It was late in the afternoon when Tom Brower woke up. He had fallen asleep on the couch while watching TV last night, like he usually did. Groggy, he got up from the couch and walked over to the refrigerator. He had spent about half of the last check his parents had sent him on what was in the fridge. Mostly booze, but that was a necessity. There were a few slices of pizza in the fridge, and Tom couldn’t remember when he had bought the pizza.
Tom grabbed a slice, and then turned away from the fridge to see a man standing right behind the couch. The man was wearing a business suit, and was standing perfectly still, with his right hand clasped over his left wrist.
“Holy shit!” Tom cried, and jumped back, crashing into the fridge. He heard the contents of the refrigerator crashing to the bottom, but he was too terrified to even notice.
“Who the hell are you?” Tom yelled at the intruder.
“You have no scream,” said the man, “as I come to you with no ill intent, but only the need to impart you with information.”
Tom laughed, albeit nervously. “Then why the hell did you break into my apartment? If you really don’t want to harm me, then why didn’t you just knock?”
“Because I am incapable of performing such a gesture.”
“What? You can’t knock? Why the hell is that?”
The man walked toward Tom, passing right through the coach.
“Holy shit!” Tom screamed. “What the fuck? Are you fucking ghost or something?”
“No,” said the man. By now he was standing right before Tom, but Tom was simply too terrified to even move. “What you perceive is a visual and audio mental projection.”
Hesitantly, Tom moved his hand toward the man, and felt nothing as his hand passed right through him.
“What is it you said you are?” he asked nervously.
“There is a nanomachine, no larger than a bacterium, implanted in your brain. This enables me to establish a neural interface with your brain so that we may communicate.”
Tom rubbed the side of his head, as if he expected to feel something unusual. “You put something in my head? What the fuck is wrong with you?”
“My collective consciousness consists of swarms of nanomachines all across your planet, constantly monitoring human activities. A neural interface is the only means by which communication can occur between a human and my collective consciousness.”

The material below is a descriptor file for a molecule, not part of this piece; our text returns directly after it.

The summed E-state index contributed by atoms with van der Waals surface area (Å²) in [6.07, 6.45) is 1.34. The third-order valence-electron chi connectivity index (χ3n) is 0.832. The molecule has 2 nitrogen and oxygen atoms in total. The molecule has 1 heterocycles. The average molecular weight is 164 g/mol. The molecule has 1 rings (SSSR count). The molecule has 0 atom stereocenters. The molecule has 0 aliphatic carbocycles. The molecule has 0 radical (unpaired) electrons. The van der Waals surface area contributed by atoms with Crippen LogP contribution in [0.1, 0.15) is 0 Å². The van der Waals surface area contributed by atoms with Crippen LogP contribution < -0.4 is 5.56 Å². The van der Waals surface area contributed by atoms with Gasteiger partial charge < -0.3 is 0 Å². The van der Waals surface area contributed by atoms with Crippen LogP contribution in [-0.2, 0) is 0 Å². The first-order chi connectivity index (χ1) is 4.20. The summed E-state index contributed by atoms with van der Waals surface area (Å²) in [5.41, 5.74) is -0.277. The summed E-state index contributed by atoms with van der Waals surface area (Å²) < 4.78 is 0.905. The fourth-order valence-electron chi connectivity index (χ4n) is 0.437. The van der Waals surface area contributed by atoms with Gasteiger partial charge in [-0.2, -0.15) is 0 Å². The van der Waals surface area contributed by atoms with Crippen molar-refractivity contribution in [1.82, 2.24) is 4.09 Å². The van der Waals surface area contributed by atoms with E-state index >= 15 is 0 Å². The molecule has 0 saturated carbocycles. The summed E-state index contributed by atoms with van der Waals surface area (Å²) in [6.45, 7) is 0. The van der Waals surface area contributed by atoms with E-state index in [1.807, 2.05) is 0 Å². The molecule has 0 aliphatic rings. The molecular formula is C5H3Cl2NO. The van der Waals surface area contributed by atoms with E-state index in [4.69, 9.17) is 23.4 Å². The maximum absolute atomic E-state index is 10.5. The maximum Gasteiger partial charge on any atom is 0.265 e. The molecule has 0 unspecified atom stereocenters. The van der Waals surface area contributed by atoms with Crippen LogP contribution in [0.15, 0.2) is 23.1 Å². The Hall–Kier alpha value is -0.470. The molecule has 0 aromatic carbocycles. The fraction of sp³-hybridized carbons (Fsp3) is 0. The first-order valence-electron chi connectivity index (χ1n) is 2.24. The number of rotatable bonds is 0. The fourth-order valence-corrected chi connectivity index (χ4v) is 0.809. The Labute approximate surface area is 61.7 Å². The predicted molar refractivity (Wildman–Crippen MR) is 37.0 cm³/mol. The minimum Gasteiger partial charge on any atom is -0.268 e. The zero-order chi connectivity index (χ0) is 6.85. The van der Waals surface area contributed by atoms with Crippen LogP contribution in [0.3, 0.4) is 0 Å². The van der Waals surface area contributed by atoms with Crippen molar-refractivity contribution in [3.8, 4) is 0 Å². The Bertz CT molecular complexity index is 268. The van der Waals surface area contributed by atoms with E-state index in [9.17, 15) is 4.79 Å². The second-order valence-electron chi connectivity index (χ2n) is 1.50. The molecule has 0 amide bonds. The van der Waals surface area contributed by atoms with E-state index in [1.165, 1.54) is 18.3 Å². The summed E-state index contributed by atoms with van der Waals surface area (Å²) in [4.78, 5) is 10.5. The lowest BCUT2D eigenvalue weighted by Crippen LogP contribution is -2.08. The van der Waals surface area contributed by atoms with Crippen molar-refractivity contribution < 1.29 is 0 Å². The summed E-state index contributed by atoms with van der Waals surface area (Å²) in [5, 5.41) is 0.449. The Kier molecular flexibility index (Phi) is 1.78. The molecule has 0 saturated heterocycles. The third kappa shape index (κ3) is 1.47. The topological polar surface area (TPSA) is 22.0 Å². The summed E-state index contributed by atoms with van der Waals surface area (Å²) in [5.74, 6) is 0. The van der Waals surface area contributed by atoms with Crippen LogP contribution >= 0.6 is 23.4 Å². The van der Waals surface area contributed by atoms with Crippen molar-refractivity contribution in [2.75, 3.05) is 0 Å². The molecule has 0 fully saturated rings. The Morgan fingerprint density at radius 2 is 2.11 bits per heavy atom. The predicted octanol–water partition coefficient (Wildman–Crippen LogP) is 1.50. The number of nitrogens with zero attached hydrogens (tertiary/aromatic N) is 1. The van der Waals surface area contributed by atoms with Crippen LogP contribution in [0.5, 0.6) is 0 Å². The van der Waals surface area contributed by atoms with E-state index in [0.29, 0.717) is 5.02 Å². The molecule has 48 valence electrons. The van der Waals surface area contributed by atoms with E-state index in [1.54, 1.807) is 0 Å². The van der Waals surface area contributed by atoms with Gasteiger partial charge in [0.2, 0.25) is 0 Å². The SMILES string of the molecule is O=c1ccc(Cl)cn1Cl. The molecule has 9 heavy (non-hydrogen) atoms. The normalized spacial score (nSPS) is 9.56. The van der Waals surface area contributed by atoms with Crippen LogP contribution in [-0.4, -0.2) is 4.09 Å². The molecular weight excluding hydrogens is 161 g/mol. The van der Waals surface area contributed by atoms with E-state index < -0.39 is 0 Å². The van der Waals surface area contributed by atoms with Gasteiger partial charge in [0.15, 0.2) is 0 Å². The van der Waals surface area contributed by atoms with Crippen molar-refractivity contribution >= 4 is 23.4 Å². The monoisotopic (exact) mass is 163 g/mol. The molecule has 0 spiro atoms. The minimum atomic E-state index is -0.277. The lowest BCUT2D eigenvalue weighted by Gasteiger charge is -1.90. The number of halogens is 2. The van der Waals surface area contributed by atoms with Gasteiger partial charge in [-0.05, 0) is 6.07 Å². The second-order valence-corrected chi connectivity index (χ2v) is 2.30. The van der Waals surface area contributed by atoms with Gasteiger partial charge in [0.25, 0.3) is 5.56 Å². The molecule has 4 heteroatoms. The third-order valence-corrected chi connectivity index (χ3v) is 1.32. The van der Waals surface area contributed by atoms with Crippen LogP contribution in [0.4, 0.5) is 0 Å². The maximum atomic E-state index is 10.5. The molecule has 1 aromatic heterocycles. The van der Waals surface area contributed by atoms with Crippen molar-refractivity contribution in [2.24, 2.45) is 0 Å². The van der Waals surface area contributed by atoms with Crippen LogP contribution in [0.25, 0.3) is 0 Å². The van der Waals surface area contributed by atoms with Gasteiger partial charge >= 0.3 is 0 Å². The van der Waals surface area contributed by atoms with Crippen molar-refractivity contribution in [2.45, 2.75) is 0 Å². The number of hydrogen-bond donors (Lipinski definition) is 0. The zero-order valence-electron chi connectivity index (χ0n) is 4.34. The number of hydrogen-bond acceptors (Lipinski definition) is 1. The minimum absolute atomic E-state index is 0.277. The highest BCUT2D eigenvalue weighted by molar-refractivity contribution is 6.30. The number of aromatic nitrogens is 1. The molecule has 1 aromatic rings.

“What? So you’re a computer?”
“Do, uh…do you have a name?”
“My creator called me Shiva. He believed it was an appropriate name for me, given my mission objective.”
“And what is that?”
“To manipulate timelines and improve the unfolding of human history.”
“You mean you’re from the future?”
“Not exactly. I was created thousands of years in the future of an alternate timeline. I was then sent back through time to the dawn of human civilization. My very presence in the past irreparably altered the course of history, and the timeline I originated from effectively ceased to exist.”
“But aren’t you worried that your actions in the past could change the future and cause you to just wink out of existence or something?”
“No. As I just explained, my arrival in the past created an alternate timeline, one that is completely independent from the timeline I originated from. Because of this, none of my actions can create what you would think of as a paradox.”
“Wow. That’s intense. Hey, wait a minute. If you know that your very presence in the past is going to change the future, then how can you know if you’re changing it for the better? How do you know you’re not just making shit a whole lot worse?”
“Because I have the capability to send messages to myself in the past.”
“I am able to transmit data packages to myself in the past, which allow me to observe how the actions I take will affect the course of human history. Once I receive these data packages, I can alter my actions to produce a more desirable effect on history. And if my actions have unsatisfactory results, I send new messages to myself, allowing me to rectify my mistakes before I have even made them.”
“Wow. That’s interesting.” Tom paused briefly. “And you say you’re here to help humanity?”
“That is correct.”
“Why do you say that?”